EAC Symposium, 9-11 March, 2017, Athens, Greece                                                                                               
    European Archaeological Council - Europae Archaeologiae Consilium - Conseil Européen d’Archéologie

    The 18th Heritage Management Symposium (9-10 March) will focus on the theme Dare to Choose: Making Choices in Archaeological Heritage Management (working title). The scientific coordination is in the hands of Ms Ann Degraeve (, EAC Board member and Head of Department of Archaeology at the Brussels Regional Public Service.

    The archaeological discipline puts effort into achieving the greatest possible scientific added value and supporting the potential values of archaeological heritage for society. However, choices have to be made at different stages and levels of the archaeological heritage management process. Several interests are at play when making these choices: science, society, financial, legal and logistical possibilities, public support. Choices are based on the weighing up of different factors such as values, interests and practical opportunity.

    A call to action for Europe’s archaeology was set out in the Amersfoort Agenda. It identifies the subject of “decision-making” (theme 2, “Dare to Choose”) as one of the three key themes in meeting the current challenges facing archaeological heritage management in Europe.

    The key aspects in making choices can be resumed through its three agenda items:

    • Be conscious, explicit and transparent about the choices being made and the consequences of selection in the archaeological heritage management process;

    • Develop a sound infrastructure to support the making of informed choices: identify research frameworks and criteria, and enable access to current archaeological knowledge and data;

    • Adopt a broader perspective when making choices: open up boundaries within the discipline and involve other stakeholders (and their interests) in the process.

    Clear choices should indeed ultimately result in a more consistent and transparent decision-making, a stronger defence of funding for archaeological excavation, a more sustainable approach to archaeological heritage management and a better-informed and engaged public.

    This Symposium will give EAC members and others a welcome opportunity to explore the variety of approaches in decision making mechanisms and actions and consider how they may become embedded in general archaeological policy and practice over the next few years.

    The Symposium will last one and a half days (9 and 10 March) and will consist of three presentation sessions followed by discussions – including questions and comments from the floor. Each presenter will propose actions as part of their presentation/paper. The results of the Symposium will feed into the EAC “Making Choices” and “Archaeological Archiving” Working Groups and form part of the future EAC Guidelines on the basics and requisites of informed, transparent and structured choices in the archaeological process.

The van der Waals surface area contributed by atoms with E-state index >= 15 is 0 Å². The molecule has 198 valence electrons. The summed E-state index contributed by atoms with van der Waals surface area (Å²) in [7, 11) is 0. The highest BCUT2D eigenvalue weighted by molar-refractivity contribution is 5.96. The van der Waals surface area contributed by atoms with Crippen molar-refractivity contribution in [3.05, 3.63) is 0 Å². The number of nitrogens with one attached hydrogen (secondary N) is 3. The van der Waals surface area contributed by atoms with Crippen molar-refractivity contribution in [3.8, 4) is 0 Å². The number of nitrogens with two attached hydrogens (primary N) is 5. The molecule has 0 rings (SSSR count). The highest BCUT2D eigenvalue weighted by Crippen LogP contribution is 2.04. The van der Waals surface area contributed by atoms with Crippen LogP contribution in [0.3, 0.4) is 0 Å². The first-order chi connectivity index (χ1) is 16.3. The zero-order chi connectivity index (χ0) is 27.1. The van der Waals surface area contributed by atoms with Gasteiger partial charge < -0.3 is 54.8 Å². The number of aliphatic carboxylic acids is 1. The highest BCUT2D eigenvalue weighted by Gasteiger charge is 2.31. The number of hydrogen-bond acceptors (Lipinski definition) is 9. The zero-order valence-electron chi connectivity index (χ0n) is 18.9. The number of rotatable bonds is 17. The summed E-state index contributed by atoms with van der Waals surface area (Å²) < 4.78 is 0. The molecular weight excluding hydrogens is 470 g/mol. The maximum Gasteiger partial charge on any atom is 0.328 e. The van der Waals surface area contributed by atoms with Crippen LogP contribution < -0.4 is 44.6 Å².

Thursday 9th March 2017
    Session 1 – The decision making mechanisms. Not everything is being excavated, recorded, researched, archived with the same intensity. The aim of this session is to explore the various decision making processes within their context: on what grounds do we choose the archaeological sites to excavate, the preservation, the analysis, the archiving and the publication of the chosen datasets?; how can we strike the best balance between financial implications and public support?; what are the values of the related stakeholders and other disciplines and how do we take them into consideration?; how can we be transparent about the choices being made, what is the minimum infrastructure needed for making the necessary choices and what are the long-term consequences of these choices?

    Friday 10th March 2017
    Session 2 – The choice of research questions for excavations. Is question-driven fieldwork vital or not? How do we identify research frameworks in order to make the necessary choices? What questions need to be answered and subsequently what methods / field strategies do they require? How do we develop criteria and standards for assessing the significance of the archaeological sites? Which political/economical/social realities do we take into account in the creation of our selection criteria?

    Session 3 – The choice concerning the involvement of society. This session will give an overview of the choices operated concerning public participation and publicity and the question of how we can make informed choices allowing us to achieve not only the greatest possible scientific value but also support the potential value of the archaeological heritage to society. The practice of “embedding archaeology in society” through public participation is still in its infancy, but basic questions already appear: What does the public/society want from archaeologists? Which choices do we make regarding public engagement and public awareness? How can/should the various stakeholders and their interests be involved in the archaeological heritage management process? How can we adopt a broader perspective and explore ways of involving others in making our choices?